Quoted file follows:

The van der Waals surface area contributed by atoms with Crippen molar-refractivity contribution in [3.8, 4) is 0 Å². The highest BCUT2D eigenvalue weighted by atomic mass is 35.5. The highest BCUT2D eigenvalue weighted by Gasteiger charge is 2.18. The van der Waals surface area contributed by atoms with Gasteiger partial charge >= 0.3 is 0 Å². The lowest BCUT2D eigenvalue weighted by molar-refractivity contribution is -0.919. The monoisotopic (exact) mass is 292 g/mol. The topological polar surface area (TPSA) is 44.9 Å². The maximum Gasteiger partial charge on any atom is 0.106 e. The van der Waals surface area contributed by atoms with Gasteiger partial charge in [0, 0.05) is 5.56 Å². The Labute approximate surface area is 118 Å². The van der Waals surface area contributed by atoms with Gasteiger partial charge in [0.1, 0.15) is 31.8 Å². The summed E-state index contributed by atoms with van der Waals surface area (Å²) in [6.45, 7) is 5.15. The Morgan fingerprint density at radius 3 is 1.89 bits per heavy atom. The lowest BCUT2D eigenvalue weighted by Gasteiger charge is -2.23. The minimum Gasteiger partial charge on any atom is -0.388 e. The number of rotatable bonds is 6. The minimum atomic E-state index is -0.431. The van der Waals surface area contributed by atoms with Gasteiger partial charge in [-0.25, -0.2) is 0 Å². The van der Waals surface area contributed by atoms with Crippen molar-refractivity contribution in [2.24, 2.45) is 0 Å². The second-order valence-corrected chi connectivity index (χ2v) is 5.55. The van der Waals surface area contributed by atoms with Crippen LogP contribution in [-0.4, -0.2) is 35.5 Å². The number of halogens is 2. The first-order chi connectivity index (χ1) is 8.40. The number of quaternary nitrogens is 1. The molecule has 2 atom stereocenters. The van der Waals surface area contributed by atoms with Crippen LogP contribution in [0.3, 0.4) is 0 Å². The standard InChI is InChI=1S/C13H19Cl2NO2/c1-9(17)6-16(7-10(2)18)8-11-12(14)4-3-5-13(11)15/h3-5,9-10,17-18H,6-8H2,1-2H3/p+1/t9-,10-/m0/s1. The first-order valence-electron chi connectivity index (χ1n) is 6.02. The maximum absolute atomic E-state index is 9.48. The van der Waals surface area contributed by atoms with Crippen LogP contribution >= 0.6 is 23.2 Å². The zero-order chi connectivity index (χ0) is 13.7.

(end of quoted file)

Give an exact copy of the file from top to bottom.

The van der Waals surface area contributed by atoms with Crippen molar-refractivity contribution in [3.8, 4) is 0 Å². The highest BCUT2D eigenvalue weighted by atomic mass is 35.5. The highest BCUT2D eigenvalue weighted by Gasteiger charge is 2.18. The van der Waals surface area contributed by atoms with Gasteiger partial charge >= 0.3 is 0 Å². The lowest BCUT2D eigenvalue weighted by molar-refractivity contribution is -0.919. The monoisotopic (exact) mass is 292 g/mol. The topological polar surface area (TPSA) is 44.9 Å². The maximum Gasteiger partial charge on any atom is 0.106 e. The van der Waals surface area contributed by atoms with Gasteiger partial charge in [0, 0.05) is 5.56 Å². The Labute approximate surface area is 118 Å². The van der Waals surface area contributed by atoms with Gasteiger partial charge in [0.1, 0.15) is 31.8 Å². The summed E-state index contributed by atoms with van der Waals surface area (Å²) in [6.45, 7) is 5.15. The Morgan fingerprint density at radius 3 is 1.89 bits per heavy atom. The lowest BCUT2D eigenvalue weighted by Gasteiger charge is -2.23. The minimum Gasteiger partial charge on any atom is -0.388 e. The number of rotatable bonds is 6. The minimum atomic E-state index is -0.431. The van der Waals surface area contributed by atoms with Gasteiger partial charge in [-0.25, -0.2) is 0 Å². The van der Waals surface area contributed by atoms with Crippen molar-refractivity contribution in [2.24, 2.45) is 0 Å². The second-order valence-corrected chi connectivity index (χ2v) is 5.55. The van der Waals surface area contributed by atoms with Crippen LogP contribution in [-0.4, -0.2) is 35.5 Å². The number of halogens is 2. The first-order chi connectivity index (χ1) is 8.40. The number of quaternary nitrogens is 1. The molecule has 2 atom stereocenters. The van der Waals surface area contributed by atoms with Crippen LogP contribution in [0.3, 0.4) is 0 Å². The standard InChI is InChI=1S/C13H19Cl2NO2/c1-9(17)6-16(7-10(2)18)8-11-12(14)4-3-5-13(11)15/h3-5,9-10,17-18H,6-8H2,1-2H3/p+1/t9-,10-/m0/s1. The first-order valence-electron chi connectivity index (χ1n) is 6.02. The maximum absolute atomic E-state index is 9.48. The van der Waals surface area contributed by atoms with Crippen LogP contribution >= 0.6 is 23.2 Å². The zero-order chi connectivity index (χ0) is 13.7.